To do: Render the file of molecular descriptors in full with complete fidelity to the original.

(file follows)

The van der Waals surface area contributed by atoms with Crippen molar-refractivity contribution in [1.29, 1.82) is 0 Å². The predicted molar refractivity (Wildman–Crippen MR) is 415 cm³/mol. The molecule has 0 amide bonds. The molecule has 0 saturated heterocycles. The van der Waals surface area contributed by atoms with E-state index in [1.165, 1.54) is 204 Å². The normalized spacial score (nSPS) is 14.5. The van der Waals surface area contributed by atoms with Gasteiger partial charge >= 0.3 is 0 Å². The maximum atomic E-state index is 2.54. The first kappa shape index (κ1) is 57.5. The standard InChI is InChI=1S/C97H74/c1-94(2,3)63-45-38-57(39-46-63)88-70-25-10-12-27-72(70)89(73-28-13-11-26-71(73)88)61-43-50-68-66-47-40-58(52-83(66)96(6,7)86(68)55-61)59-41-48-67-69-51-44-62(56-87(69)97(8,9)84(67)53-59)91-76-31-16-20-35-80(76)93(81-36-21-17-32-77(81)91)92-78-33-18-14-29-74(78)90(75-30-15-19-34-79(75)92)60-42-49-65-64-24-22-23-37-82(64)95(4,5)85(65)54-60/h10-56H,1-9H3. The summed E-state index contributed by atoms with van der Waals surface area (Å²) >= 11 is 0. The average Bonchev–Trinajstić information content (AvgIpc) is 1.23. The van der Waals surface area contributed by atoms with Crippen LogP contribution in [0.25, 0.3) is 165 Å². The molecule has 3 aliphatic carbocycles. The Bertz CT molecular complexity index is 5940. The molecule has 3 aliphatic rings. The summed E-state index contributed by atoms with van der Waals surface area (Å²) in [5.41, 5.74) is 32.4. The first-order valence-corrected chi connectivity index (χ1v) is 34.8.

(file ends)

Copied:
The van der Waals surface area contributed by atoms with Crippen molar-refractivity contribution in [1.29, 1.82) is 0 Å². The predicted molar refractivity (Wildman–Crippen MR) is 415 cm³/mol. The molecule has 0 amide bonds. The molecule has 0 saturated heterocycles. The van der Waals surface area contributed by atoms with E-state index in [1.165, 1.54) is 204 Å². The normalized spacial score (nSPS) is 14.5. The van der Waals surface area contributed by atoms with Gasteiger partial charge >= 0.3 is 0 Å². The maximum atomic E-state index is 2.54. The first kappa shape index (κ1) is 57.5. The standard InChI is InChI=1S/C97H74/c1-94(2,3)63-45-38-57(39-46-63)88-70-25-10-12-27-72(70)89(73-28-13-11-26-71(73)88)61-43-50-68-66-47-40-58(52-83(66)96(6,7)86(68)55-61)59-41-48-67-69-51-44-62(56-87(69)97(8,9)84(67)53-59)91-76-31-16-20-35-80(76)93(81-36-21-17-32-77(81)91)92-78-33-18-14-29-74(78)90(75-30-15-19-34-79(75)92)60-42-49-65-64-24-22-23-37-82(64)95(4,5)85(65)54-60/h10-56H,1-9H3. The summed E-state index contributed by atoms with van der Waals surface area (Å²) >= 11 is 0. The average Bonchev–Trinajstić information content (AvgIpc) is 1.23. The van der Waals surface area contributed by atoms with Crippen LogP contribution in [0.25, 0.3) is 165 Å². The molecule has 3 aliphatic carbocycles. The Bertz CT molecular complexity index is 5940. The molecule has 3 aliphatic rings. The summed E-state index contributed by atoms with van der Waals surface area (Å²) in [5.41, 5.74) is 32.4. The first-order valence-corrected chi connectivity index (χ1v) is 34.8.